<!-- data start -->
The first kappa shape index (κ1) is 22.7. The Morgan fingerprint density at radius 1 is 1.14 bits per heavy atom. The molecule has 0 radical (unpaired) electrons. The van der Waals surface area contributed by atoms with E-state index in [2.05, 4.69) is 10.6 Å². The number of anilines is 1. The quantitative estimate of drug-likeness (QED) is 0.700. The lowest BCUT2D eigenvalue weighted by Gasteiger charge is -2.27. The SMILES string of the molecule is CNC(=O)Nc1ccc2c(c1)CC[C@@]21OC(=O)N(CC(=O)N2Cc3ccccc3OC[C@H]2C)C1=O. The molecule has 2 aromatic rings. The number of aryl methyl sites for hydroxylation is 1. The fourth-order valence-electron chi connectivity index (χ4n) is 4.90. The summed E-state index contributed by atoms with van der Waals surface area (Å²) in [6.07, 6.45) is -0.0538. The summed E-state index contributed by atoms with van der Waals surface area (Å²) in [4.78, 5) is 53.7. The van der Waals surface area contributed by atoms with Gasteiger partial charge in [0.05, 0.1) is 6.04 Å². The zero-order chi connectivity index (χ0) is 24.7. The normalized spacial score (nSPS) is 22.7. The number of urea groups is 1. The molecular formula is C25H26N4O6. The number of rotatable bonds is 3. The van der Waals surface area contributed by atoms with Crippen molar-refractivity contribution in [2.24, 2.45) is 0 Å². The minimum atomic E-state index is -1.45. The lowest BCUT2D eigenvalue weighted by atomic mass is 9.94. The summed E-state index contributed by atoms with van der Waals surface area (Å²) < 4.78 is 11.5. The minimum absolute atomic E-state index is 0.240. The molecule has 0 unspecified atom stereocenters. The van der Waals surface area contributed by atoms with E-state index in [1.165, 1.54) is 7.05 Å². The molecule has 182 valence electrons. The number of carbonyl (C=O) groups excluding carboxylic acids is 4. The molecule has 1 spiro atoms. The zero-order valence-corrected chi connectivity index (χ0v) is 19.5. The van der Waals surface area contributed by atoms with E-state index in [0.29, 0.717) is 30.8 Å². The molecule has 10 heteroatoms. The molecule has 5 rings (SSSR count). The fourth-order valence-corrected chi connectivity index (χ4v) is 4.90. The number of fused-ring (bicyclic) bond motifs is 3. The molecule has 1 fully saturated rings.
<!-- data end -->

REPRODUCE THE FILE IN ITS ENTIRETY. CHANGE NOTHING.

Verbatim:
The first kappa shape index (κ1) is 22.7. The Morgan fingerprint density at radius 1 is 1.14 bits per heavy atom. The molecule has 0 radical (unpaired) electrons. The van der Waals surface area contributed by atoms with E-state index in [2.05, 4.69) is 10.6 Å². The number of anilines is 1. The quantitative estimate of drug-likeness (QED) is 0.700. The lowest BCUT2D eigenvalue weighted by Gasteiger charge is -2.27. The SMILES string of the molecule is CNC(=O)Nc1ccc2c(c1)CC[C@@]21OC(=O)N(CC(=O)N2Cc3ccccc3OC[C@H]2C)C1=O. The molecule has 2 aromatic rings. The number of aryl methyl sites for hydroxylation is 1. The fourth-order valence-electron chi connectivity index (χ4n) is 4.90. The summed E-state index contributed by atoms with van der Waals surface area (Å²) in [6.07, 6.45) is -0.0538. The summed E-state index contributed by atoms with van der Waals surface area (Å²) in [4.78, 5) is 53.7. The van der Waals surface area contributed by atoms with Gasteiger partial charge in [0.05, 0.1) is 6.04 Å². The zero-order chi connectivity index (χ0) is 24.7. The normalized spacial score (nSPS) is 22.7. The number of urea groups is 1. The molecular formula is C25H26N4O6. The number of rotatable bonds is 3. The van der Waals surface area contributed by atoms with Crippen molar-refractivity contribution in [2.24, 2.45) is 0 Å². The minimum atomic E-state index is -1.45. The lowest BCUT2D eigenvalue weighted by atomic mass is 9.94. The summed E-state index contributed by atoms with van der Waals surface area (Å²) < 4.78 is 11.5. The minimum absolute atomic E-state index is 0.240. The molecule has 0 unspecified atom stereocenters. The van der Waals surface area contributed by atoms with E-state index in [1.165, 1.54) is 7.05 Å². The molecule has 182 valence electrons. The number of carbonyl (C=O) groups excluding carboxylic acids is 4. The molecule has 1 spiro atoms. The zero-order valence-corrected chi connectivity index (χ0v) is 19.5. The van der Waals surface area contributed by atoms with E-state index in [0.29, 0.717) is 30.8 Å². The molecule has 10 heteroatoms. The molecule has 5 rings (SSSR count). The fourth-order valence-corrected chi connectivity index (χ4v) is 4.90. The number of fused-ring (bicyclic) bond motifs is 3. The molecule has 1 fully saturated rings.